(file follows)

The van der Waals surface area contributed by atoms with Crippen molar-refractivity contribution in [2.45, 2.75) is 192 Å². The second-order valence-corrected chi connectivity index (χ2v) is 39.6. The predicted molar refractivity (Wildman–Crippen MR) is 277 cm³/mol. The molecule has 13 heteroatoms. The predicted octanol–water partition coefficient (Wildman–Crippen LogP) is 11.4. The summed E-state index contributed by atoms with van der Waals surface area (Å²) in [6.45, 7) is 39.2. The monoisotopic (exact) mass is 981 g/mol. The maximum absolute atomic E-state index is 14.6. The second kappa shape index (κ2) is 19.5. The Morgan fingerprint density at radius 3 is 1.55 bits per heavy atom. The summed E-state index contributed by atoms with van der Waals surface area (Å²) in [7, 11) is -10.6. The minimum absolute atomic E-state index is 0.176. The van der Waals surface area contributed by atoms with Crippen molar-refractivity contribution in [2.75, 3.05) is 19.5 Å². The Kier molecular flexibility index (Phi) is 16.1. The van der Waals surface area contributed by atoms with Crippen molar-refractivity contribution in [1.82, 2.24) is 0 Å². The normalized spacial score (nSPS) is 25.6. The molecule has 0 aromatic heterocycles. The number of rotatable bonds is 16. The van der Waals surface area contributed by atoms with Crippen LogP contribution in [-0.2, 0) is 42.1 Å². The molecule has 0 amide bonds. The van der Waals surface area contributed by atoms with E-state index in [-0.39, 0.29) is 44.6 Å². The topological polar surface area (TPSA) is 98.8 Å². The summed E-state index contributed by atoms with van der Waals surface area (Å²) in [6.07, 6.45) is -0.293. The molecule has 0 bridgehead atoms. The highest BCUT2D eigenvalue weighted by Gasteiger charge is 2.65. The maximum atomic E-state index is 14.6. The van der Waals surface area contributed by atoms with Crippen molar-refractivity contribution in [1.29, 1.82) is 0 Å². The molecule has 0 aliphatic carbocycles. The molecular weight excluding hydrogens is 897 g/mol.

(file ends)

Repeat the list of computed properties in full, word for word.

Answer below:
The van der Waals surface area contributed by atoms with Crippen molar-refractivity contribution in [2.45, 2.75) is 192 Å². The second-order valence-corrected chi connectivity index (χ2v) is 39.6. The predicted molar refractivity (Wildman–Crippen MR) is 277 cm³/mol. The molecule has 13 heteroatoms. The predicted octanol–water partition coefficient (Wildman–Crippen LogP) is 11.4. The summed E-state index contributed by atoms with van der Waals surface area (Å²) in [6.45, 7) is 39.2. The monoisotopic (exact) mass is 981 g/mol. The maximum absolute atomic E-state index is 14.6. The second kappa shape index (κ2) is 19.5. The Morgan fingerprint density at radius 3 is 1.55 bits per heavy atom. The summed E-state index contributed by atoms with van der Waals surface area (Å²) in [7, 11) is -10.6. The minimum absolute atomic E-state index is 0.176. The van der Waals surface area contributed by atoms with Crippen molar-refractivity contribution in [2.75, 3.05) is 19.5 Å². The Kier molecular flexibility index (Phi) is 16.1. The van der Waals surface area contributed by atoms with Crippen molar-refractivity contribution in [1.82, 2.24) is 0 Å². The normalized spacial score (nSPS) is 25.6. The molecule has 0 aromatic heterocycles. The number of rotatable bonds is 16. The van der Waals surface area contributed by atoms with Crippen LogP contribution in [-0.2, 0) is 42.1 Å². The molecule has 0 amide bonds. The van der Waals surface area contributed by atoms with E-state index in [-0.39, 0.29) is 44.6 Å². The topological polar surface area (TPSA) is 98.8 Å². The summed E-state index contributed by atoms with van der Waals surface area (Å²) in [6.07, 6.45) is -0.293. The molecule has 0 bridgehead atoms. The highest BCUT2D eigenvalue weighted by Gasteiger charge is 2.65. The maximum atomic E-state index is 14.6. The van der Waals surface area contributed by atoms with Crippen molar-refractivity contribution in [1.29, 1.82) is 0 Å². The molecule has 0 aliphatic carbocycles. The molecular weight excluding hydrogens is 897 g/mol.